This Friday, October 30 is when the Recovery Accountability and Transparency Board is scheduled to release Recovery Act (ARRA) recipient data covering the more than $200 billion in stimulus funds that are passing through state governments. It will be a red letter day in the history of open government.
The states were required to submit their data earlier this month. While most have kept mum about their results, some have “leaked” key numbers (or much more) via their own Recovery Act websites. My colleagues and I at Good Jobs First have scanned those sites and offer this preview of what Friday has in store.
Probably the most anticipated numbers are those relating to job creation and job retention. States are supposed to provide such estimates relating to the dozens of federal grant programs funded by ARRA, including the huge amounts they have been receiving through the state fiscal stabilization fund.
As with the federal contractor ARRA data released on October 15, there are bound to be inconsistencies in the way the state job numbers get reported. This is already suggested by the states that have announced their results. Here are the ones we have found (amounts are full-time equivalents):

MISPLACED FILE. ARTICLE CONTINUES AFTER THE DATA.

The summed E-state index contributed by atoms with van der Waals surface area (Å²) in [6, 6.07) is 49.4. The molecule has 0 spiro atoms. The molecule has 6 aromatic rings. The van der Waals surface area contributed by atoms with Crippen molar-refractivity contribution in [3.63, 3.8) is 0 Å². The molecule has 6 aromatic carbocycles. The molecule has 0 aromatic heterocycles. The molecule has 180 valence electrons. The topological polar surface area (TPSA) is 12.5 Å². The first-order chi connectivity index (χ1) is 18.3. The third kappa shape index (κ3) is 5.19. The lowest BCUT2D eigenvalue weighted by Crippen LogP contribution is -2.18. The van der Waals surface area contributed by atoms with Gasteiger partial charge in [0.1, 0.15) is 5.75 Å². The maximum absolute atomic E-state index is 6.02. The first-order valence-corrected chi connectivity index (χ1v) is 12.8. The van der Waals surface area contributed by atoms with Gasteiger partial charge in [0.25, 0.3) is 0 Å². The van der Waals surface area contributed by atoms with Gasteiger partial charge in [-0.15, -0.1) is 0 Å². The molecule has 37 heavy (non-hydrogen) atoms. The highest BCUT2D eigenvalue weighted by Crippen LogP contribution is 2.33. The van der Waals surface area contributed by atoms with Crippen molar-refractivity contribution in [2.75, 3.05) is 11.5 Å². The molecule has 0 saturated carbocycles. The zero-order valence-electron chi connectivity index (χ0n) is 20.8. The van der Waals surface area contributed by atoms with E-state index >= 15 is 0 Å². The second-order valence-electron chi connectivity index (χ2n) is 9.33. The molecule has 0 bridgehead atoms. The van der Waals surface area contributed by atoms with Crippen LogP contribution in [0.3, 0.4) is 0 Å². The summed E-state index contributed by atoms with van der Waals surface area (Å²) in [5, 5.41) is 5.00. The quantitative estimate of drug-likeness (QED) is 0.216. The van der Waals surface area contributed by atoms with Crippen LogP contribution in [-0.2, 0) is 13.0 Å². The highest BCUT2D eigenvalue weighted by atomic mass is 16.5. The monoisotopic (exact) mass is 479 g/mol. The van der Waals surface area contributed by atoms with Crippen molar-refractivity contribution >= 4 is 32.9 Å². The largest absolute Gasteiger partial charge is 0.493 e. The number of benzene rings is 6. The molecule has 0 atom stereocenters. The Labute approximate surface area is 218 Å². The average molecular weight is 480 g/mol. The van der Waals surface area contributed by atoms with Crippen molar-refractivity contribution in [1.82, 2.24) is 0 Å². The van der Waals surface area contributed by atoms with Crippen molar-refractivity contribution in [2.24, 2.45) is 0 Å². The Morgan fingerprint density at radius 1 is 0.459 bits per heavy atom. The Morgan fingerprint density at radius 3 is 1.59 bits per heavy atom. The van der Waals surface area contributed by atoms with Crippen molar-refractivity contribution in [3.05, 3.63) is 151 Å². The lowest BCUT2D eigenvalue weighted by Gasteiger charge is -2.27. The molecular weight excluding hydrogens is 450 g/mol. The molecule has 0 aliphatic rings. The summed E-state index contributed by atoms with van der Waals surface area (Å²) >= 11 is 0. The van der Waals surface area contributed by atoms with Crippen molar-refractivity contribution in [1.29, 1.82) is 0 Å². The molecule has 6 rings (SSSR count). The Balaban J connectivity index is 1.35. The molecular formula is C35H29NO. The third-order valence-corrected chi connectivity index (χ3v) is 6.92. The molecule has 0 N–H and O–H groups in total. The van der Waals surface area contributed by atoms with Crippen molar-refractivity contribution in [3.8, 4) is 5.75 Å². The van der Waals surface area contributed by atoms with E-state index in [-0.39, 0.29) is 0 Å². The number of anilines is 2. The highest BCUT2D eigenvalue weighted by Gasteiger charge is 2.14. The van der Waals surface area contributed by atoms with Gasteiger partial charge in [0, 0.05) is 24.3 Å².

In theory, the number of jobs should very roughly correlate with the amount each state has received in ARRA funds. Yet if we take the amounts above and compare them to the total ARRA funds paid out in those states, that is not always the case. Here are the figures for dollars paid out per full-time-equivalent job created or retained:
New Hampshire $105,510
New Mexico $127,561
Rhode Island $303,056
West Virginia $1,205,977
While about half the group are in a reasonable range from about $105,000 to $216,000 (keeping in mind that not all funds have a direct impact on jobs), the others begin to veer off. For Pennsylvania and West Virginia to report an amount per job more than ten times that of New Hampshire suggests that something is wrong with the reporting system.
If the rest of the state data released on Friday show similar inconsistencies, the national jobs total should be viewed as something much less than definitive.
Reposted from the STAR Coalition website.
Clarification: The $200 billion figure mentioned above is estimated spending on the covered programs *over the life of ARRA.* The amount spent so far is likely to be only about $30 billion. This is based on the GAO estimate that about $50 billion has passed through the states (of which about $20 billion represents Medicaid, which is not covered by the recipient reporting system).